Homily September 28, 2014 26th Sunday of Ordinary Time
Putting today’s gospel in context, Jesus had entered Jerusalem triumphantly, had cleaned out the temple, so to speak, by getting rid of all the tradesmen and sellers and turning over the money makers tables. He had also cursed the fig tree that had no figs. The pharisees and priest and elders were really upset with him and very jealous of his popularity. It is in the context of all this that this parable was spoken. In the middle east, even today, honor and appearance and respect are important. Other people’s view and perception was and is important in social standing and respect and daily life. Society very much controlled what was legitimate and respectful. Thus in the parable and even in that culture today, the second son who said “I will” and then ignored his Father’s request would have been seen as the one who honored and respected his Father and of course upheld the family’s standing in the community. For most listening that would have been their concern and their answer that number 2 son honored his Father. But Jesus did not ask the question which honored the Father, rather He asked, “which son did the will of the Father?”
Here is where the pharisees and priests and elders get angry. It is easy to say yes but then go about as you will. But Jesus was a man who was consorting with what they consider the dregs of their time: tax collectors, prostitutes and all other kind of sinners. John the Baptist, prophets? No they had their scrolls and the comfort of the temple and the respect they thought gave them immunity from being caring and human. Changing and doing God’s will was something that had been somehow hidden from them or forgotten in their lives.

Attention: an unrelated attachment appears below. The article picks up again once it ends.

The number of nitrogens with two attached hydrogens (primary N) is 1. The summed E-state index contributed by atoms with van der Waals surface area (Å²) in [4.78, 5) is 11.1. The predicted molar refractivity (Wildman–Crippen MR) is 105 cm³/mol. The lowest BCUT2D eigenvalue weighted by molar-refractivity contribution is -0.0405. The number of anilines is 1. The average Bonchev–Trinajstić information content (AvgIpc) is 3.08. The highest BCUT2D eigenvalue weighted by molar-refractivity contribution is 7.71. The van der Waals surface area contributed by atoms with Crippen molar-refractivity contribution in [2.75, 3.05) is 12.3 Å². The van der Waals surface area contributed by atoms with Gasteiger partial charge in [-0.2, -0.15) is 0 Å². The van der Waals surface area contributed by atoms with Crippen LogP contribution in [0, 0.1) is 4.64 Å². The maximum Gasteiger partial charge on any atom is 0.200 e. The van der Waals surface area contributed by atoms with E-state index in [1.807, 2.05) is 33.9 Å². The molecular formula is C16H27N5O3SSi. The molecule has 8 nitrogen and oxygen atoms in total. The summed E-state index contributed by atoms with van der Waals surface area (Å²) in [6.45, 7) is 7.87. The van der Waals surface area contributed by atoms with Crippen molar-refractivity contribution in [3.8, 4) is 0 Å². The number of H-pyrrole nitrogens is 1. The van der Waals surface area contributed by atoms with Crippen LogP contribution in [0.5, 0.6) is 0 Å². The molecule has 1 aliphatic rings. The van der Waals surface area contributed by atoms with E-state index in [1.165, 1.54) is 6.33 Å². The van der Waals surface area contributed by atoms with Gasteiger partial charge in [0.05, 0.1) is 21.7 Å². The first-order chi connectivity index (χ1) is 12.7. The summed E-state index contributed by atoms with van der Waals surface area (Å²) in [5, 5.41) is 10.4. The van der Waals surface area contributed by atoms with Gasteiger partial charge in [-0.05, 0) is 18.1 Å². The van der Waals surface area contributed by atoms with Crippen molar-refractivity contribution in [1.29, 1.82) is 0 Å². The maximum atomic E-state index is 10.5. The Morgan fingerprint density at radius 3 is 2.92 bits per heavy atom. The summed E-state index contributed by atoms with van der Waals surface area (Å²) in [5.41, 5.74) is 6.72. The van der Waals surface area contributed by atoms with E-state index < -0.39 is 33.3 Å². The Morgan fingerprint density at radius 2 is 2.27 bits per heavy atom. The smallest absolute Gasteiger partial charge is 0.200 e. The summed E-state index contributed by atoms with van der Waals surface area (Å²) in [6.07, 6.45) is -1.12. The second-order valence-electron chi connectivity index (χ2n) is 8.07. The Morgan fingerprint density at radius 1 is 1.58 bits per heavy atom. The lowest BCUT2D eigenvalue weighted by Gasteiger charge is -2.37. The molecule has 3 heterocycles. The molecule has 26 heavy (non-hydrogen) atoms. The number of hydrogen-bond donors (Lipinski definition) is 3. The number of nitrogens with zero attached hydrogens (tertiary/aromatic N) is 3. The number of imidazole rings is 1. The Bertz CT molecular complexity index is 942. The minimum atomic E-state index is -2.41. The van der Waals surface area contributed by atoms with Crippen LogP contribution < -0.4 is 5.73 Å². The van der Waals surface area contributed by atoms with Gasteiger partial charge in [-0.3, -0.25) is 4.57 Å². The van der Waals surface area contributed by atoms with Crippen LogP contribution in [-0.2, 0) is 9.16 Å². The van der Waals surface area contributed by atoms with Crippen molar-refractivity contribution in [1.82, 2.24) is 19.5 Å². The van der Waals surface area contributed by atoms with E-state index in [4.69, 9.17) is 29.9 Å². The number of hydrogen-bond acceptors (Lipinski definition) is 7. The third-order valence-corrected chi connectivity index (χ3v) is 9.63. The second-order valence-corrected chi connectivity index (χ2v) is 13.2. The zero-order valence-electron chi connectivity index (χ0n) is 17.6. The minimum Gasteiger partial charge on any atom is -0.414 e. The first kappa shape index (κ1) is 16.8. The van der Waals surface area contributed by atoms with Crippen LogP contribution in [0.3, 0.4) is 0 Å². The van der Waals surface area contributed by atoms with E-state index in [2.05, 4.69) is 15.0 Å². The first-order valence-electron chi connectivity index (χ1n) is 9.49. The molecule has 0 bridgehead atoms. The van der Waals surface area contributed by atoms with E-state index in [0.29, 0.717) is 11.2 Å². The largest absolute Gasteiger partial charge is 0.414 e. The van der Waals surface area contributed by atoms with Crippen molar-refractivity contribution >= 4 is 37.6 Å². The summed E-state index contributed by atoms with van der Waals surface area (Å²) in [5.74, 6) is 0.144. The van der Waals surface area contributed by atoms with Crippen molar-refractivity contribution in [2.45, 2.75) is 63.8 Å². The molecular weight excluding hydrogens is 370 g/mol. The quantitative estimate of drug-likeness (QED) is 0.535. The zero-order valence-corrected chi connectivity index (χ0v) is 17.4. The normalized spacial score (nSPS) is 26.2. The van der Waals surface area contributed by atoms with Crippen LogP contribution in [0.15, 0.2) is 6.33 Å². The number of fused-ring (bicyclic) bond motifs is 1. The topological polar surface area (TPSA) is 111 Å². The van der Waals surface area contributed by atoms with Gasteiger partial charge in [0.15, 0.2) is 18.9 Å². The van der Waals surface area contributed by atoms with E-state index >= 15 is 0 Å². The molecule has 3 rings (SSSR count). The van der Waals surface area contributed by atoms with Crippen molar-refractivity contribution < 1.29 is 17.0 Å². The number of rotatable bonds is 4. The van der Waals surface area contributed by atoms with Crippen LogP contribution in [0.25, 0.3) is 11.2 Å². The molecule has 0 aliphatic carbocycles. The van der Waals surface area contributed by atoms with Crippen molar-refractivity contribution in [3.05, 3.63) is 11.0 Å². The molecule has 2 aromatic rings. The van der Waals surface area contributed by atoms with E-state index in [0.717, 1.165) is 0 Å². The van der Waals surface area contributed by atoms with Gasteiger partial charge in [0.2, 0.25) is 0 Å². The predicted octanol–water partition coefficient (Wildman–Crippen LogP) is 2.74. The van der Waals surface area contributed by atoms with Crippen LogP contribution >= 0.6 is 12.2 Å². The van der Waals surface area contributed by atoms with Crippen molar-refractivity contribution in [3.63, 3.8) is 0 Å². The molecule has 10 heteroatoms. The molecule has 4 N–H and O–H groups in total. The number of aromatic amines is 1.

Which brings us to ask today: which brother are we? Are we somewhere in the middle or are we like the pharisees and elders just cruising on appearance, comfortable and going through the motions? Doing God’s will is more than just saying yes, it is a call to action, to reach out, to share and celebrate God’s love. It is a grand plan but it is simply one act, one thing at a time. We are called to do what we can do, nothing beyond the possible. If we follow Jesus then it should show in how and who we are. Jesus was attacked for who his friends were but certainly not for who he was. I think the pharisees and priests and elders were afraid of what they saw and their ability to measure up to Jesus. His presence made their faults obvious and challenged their comfort. I think this then is a good reminder to look within and ask are we doing all that we should?